First Stream Latin is a compilation of the best new Latin songs, albums and videos recommended by the Billboard Latin editors. Check out this week’s picks below.
Amenazzy, Santo Niño (Rimas Entertainment)
Up-and-coming artist Amenazzy is showcasing every corner of his creative mind on his debut album, Santo Niño, out Friday (June 18) via Rimas Entertainment. Home to eight tracks, Santo Niño will keep you on the dance floor all night long, where the Dominican urbano flirts with old-school dembow and reggae en Español (“Miedo”), hard-hitting romantic reggaeton (“Trata de Quererme”) and futuristic Latin trap beats (“Siempre Van a Hablar”), to name a few. On “No Soy un Santo,” Amenazzy even reeled in renowned trap stars Brray, Eladio Carrion, Foreign Teck, and Noriel for a solid and witty perreo. “I want this material to help those who follow me get to know me better and be able to relate to what I want to convey,” he expressed in a statement. “These songs are meant to be enjoyed without fear, no strings attached and with pure freedom.” Other collaborations on Santo Niño include fellow Dominican acts Don Miguelo, Rochy RD and Tokischa, as well as his viral Jay Wheeler-assisted track “Salio.” — JESSICA ROIZ
Carla Morrison, “Obra de Arte” (Cosmica Artists)
Pop darling Carla Morrison has been on a journey of liberation and her recently-released singles are a reflection of that trek. Her latest, “Obra de Arte (Work of Art),” is no exception. It’s part three of a series that has documented Morrison’s reality with anxiety (“Ansiedad”), to freeing herself from things that have been holding her (“No Me Llames”), to the momentous “Obra de Arte,” an ultra empowering anthem on acceptance, letting go of societal expectations and practicing self-love. “I give life, I’m from the sky. I shine in every moment. I’m a woman. I am the origin of every good thing in you,” the singer declares. “‘Work of Art’ for me is the moment that I waited for so long, where I finally learned that I am perfect just the way I am,” Morrison said about her song. “Being a woman is a superpower, being imperfect is a superpower, accepting myself is a superpower, celebrating me is a superpower and I don’t have to explain it to anybody because the only one that needs to understand it, is me.” — GRISELDA FLORES
Lorenzo Mendez, “Por Curarte Las Heridas” (LM7 Entertainment)
After being the frontman of La Original Banda el Limón for more than 10 years, Latin Grammy-winning Lorenzo Mendez continues to pave his way as a solo artist. This time, the Mexican-American singer presents “Por Curarte las Heridas,” released on the heels of his viral Adal Loreto-assisted track “El Dinero Viene y Va.” On his new single, penned by regional Mexican hitmaker Erika Vidrio, Mendez is heartbroken, vulnerable and honest. He opens up about a failed relationship after curing his ex-partner’s broken heart and giving his 100 percent. “For healing your wounds, my heart is broken into a million pieces/ You’re leaving and you’re forgetting everything I did/ you used my arms like a hospital,” he belts in the heartfelt ranchera. — J.R.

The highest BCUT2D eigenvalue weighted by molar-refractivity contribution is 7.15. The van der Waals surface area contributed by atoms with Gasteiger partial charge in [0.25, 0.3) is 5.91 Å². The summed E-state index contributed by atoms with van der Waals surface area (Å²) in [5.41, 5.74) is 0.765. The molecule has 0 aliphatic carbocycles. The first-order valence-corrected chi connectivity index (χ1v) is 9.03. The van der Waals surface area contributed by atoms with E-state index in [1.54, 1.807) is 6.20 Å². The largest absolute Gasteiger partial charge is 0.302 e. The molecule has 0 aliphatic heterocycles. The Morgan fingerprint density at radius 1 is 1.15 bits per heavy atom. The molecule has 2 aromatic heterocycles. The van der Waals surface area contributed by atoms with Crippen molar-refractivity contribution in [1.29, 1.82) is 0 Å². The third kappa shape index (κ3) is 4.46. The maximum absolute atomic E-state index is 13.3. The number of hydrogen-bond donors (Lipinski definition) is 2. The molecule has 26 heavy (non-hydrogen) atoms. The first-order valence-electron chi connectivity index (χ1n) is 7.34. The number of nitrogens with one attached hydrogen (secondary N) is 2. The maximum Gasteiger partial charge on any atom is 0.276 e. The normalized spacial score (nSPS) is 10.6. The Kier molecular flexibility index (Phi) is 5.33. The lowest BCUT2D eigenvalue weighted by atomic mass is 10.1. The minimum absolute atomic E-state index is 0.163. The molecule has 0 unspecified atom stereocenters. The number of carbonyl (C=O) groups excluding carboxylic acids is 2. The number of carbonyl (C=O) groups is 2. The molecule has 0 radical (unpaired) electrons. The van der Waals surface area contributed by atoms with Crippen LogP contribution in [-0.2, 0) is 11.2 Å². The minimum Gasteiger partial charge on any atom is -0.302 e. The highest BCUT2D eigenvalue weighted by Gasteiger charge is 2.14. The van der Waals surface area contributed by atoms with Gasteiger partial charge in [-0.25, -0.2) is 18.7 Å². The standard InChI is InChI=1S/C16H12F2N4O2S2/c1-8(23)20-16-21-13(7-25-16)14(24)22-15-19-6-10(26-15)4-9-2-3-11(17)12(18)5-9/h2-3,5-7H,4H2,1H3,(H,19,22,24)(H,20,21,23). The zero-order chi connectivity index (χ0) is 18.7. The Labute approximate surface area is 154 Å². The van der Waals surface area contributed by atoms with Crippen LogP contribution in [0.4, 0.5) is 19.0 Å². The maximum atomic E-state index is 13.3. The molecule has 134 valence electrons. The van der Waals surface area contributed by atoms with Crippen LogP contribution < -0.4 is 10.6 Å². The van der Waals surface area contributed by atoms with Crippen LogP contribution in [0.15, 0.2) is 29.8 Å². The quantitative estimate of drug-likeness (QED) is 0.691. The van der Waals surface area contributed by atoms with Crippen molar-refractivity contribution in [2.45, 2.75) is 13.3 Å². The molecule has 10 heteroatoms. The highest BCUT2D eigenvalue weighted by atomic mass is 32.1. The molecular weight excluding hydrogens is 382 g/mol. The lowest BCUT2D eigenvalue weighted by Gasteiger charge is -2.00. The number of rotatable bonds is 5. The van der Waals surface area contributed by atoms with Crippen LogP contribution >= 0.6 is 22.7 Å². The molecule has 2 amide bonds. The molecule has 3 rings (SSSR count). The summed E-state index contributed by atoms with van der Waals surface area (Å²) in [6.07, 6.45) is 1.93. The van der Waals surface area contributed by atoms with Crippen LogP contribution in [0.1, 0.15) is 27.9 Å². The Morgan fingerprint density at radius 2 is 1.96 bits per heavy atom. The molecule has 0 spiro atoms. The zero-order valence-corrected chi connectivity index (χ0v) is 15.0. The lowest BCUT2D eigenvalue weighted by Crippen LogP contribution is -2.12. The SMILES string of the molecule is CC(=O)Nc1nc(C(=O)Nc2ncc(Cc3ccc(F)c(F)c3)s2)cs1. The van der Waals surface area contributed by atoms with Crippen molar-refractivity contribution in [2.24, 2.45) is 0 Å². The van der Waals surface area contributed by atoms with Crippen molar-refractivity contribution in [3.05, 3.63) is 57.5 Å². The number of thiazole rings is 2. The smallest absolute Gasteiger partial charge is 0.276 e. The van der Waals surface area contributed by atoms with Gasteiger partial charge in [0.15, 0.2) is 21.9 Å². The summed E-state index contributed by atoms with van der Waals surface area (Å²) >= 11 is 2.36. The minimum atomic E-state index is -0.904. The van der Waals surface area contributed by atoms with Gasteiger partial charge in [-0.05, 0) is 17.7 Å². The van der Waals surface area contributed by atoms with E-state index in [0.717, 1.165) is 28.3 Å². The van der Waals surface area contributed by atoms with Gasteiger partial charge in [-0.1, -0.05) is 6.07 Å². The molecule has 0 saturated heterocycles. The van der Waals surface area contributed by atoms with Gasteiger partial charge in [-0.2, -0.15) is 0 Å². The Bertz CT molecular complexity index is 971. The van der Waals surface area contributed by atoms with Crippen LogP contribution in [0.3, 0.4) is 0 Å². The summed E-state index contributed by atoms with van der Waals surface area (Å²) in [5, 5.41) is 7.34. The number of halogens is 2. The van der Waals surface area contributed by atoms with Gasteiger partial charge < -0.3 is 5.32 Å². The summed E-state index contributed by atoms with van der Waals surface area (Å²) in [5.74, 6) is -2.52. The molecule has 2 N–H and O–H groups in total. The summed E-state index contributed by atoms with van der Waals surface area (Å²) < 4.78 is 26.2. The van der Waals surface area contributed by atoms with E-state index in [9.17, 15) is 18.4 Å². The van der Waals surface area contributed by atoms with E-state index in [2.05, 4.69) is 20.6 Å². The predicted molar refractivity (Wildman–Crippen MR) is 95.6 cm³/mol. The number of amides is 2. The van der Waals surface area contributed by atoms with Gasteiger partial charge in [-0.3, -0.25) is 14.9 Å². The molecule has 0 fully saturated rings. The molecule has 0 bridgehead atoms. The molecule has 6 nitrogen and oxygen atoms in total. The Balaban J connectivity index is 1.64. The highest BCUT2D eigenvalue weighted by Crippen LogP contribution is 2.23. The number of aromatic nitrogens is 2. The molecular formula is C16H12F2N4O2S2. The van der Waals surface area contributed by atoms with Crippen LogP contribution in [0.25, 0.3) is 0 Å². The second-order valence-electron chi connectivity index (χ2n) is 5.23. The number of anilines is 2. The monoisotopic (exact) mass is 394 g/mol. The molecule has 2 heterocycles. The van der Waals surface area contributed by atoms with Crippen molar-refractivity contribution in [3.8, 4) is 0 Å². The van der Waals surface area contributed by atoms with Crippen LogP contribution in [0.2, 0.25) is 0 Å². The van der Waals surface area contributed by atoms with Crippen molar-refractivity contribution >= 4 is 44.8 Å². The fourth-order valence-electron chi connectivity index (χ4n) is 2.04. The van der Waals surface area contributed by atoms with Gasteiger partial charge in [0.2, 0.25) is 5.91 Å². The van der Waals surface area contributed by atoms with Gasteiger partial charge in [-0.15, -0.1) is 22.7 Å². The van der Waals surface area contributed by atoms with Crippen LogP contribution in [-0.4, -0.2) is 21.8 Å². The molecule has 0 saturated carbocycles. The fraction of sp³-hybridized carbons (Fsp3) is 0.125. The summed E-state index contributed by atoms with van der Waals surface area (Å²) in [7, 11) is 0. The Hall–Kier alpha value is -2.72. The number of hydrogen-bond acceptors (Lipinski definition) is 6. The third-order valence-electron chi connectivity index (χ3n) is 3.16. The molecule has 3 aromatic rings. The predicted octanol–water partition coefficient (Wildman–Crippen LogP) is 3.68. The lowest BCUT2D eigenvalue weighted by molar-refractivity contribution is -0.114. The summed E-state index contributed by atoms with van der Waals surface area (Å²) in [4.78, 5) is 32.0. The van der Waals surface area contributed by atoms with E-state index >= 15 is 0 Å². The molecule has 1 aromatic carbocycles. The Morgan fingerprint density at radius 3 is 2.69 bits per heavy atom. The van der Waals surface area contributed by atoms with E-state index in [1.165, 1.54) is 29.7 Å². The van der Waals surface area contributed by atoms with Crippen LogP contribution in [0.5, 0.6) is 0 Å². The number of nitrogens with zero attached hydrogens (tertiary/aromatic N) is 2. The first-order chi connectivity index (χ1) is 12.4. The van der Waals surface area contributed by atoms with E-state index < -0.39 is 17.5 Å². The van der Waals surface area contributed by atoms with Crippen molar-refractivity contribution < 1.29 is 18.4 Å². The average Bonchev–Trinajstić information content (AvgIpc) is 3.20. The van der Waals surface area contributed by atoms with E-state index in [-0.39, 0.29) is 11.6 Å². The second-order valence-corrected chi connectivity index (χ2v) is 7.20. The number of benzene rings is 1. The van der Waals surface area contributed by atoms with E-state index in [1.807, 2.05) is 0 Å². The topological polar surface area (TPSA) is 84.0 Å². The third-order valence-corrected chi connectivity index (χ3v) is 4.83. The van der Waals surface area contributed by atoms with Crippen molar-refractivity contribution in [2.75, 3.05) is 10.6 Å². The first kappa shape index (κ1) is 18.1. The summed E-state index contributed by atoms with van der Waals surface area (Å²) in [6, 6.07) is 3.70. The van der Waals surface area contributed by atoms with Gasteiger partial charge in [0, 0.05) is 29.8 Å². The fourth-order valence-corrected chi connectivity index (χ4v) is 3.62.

Gerardo Ortiz & Los Dos Carnales “El Ranchero” (Sony Music Latin)
Throughout his 10-plus years in the industry, Gerardo Ortiz has shown that he’s unafraid to be experimental tapping into different sounds such as bachata and urban. But for his first-ever collaboration with Los Dos Carnales, Ortiz sticks to his regional Mexican roots and the sound that has identified the quickly ascending duo. The feel-good track titled “El Ranchero,” penned by Ortiz, is a traditional corrido norteño powered by an accordion that chronicles a humble lifestyle in the rancho. “Riding my horse, I live happily. I wear a sombrero and I never leave it behind,” they sing. — G.F.
Danna Paola, “Mia” (Universal Music Mexico)
“Welcome to the new me.” Danna Paola leaves behind her sorrows and heartbreaks, turning her life lessons into a new summer anthem dubbed “Mia.” In her new single, released just five months after her studio album K.O., Danna returns empowered, refreshed and advocating for self-love, now, more than ever. “Mia,” a hard-hitting dance-pop song with urban undertones, is dedicated to that person who lost their opportunity with you and now it’s too late. Singing in both Spanish and English, Danna gets her message across: she’s focused on herself and living life with no regrets. “Mia” is the first single off of Danna’s upcoming album scheduled for release in 2022. — J.R.
Carin León & Jessie Uribe “Resultó Muy Perra” (Mano de Obra, Tamarindo Recordsz)
Another first-ever collaboration on this week’s First Stream Latin. Regional Mexican singer Carin Leon and música popular artist Jessi Uribe from Colombia join forces for a ranchera song of heartbreak. “I was very thoughtful. I kept my promises but she didn’t care, she went through the door … she left me without emotions,” Leon opens the song. “She says it’s all on her. She threw the moon and rejected the stars I brought down for her the other night when she was mine and I was … sorry, I’m still hers,” Uribe adds. Both Uribe and Leon are convincingly despechados (heartbroken) in “Resultó Muy Perra” with melancholic lyrics that tug at your heartstrings. — G.F.